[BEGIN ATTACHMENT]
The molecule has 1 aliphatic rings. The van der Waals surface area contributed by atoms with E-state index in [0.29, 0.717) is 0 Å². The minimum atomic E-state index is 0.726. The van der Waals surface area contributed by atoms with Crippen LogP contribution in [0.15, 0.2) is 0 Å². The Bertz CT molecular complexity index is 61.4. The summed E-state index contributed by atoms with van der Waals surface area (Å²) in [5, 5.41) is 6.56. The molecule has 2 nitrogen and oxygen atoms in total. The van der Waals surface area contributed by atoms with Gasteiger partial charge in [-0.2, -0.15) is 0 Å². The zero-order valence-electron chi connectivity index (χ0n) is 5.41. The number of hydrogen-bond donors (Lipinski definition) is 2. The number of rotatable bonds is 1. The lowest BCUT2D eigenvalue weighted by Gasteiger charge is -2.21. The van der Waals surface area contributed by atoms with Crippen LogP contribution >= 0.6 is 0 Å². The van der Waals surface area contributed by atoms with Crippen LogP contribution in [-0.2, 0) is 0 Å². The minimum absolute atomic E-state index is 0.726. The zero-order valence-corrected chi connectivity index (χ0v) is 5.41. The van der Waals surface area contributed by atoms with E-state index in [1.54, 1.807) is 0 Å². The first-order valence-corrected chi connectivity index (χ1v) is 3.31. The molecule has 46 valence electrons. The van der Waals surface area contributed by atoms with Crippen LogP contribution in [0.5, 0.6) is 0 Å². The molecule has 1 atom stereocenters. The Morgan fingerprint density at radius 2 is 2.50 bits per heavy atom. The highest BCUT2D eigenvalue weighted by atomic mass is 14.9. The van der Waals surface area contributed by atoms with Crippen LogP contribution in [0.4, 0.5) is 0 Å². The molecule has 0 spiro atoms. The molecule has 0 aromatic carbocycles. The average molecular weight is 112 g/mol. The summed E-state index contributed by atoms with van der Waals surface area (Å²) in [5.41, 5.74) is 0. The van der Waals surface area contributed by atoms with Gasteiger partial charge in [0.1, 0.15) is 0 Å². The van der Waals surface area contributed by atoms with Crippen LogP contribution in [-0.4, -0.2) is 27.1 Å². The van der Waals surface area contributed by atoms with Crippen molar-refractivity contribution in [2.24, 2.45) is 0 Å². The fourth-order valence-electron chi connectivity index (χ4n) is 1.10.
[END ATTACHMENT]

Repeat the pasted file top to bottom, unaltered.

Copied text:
The molecule has 1 aliphatic rings. The van der Waals surface area contributed by atoms with E-state index in [0.29, 0.717) is 0 Å². The minimum atomic E-state index is 0.726. The van der Waals surface area contributed by atoms with Crippen LogP contribution in [0.15, 0.2) is 0 Å². The Bertz CT molecular complexity index is 61.4. The summed E-state index contributed by atoms with van der Waals surface area (Å²) in [5, 5.41) is 6.56. The molecule has 2 nitrogen and oxygen atoms in total. The van der Waals surface area contributed by atoms with Gasteiger partial charge in [-0.2, -0.15) is 0 Å². The zero-order valence-electron chi connectivity index (χ0n) is 5.41. The number of hydrogen-bond donors (Lipinski definition) is 2. The number of rotatable bonds is 1. The lowest BCUT2D eigenvalue weighted by Gasteiger charge is -2.21. The van der Waals surface area contributed by atoms with Crippen LogP contribution >= 0.6 is 0 Å². The van der Waals surface area contributed by atoms with Crippen LogP contribution in [-0.2, 0) is 0 Å². The minimum absolute atomic E-state index is 0.726. The zero-order valence-corrected chi connectivity index (χ0v) is 5.41. The van der Waals surface area contributed by atoms with E-state index in [1.54, 1.807) is 0 Å². The first-order valence-corrected chi connectivity index (χ1v) is 3.31. The molecule has 46 valence electrons. The van der Waals surface area contributed by atoms with Crippen LogP contribution in [0.5, 0.6) is 0 Å². The molecule has 1 atom stereocenters. The Morgan fingerprint density at radius 2 is 2.50 bits per heavy atom. The highest BCUT2D eigenvalue weighted by atomic mass is 14.9. The van der Waals surface area contributed by atoms with Crippen LogP contribution in [0.4, 0.5) is 0 Å². The molecule has 0 spiro atoms. The molecule has 0 aromatic carbocycles. The average molecular weight is 112 g/mol. The summed E-state index contributed by atoms with van der Waals surface area (Å²) in [5.41, 5.74) is 0. The van der Waals surface area contributed by atoms with Gasteiger partial charge in [0.1, 0.15) is 0 Å². The van der Waals surface area contributed by atoms with Crippen LogP contribution in [-0.4, -0.2) is 27.1 Å². The van der Waals surface area contributed by atoms with Crippen molar-refractivity contribution in [2.24, 2.45) is 0 Å². The fourth-order valence-electron chi connectivity index (χ4n) is 1.10.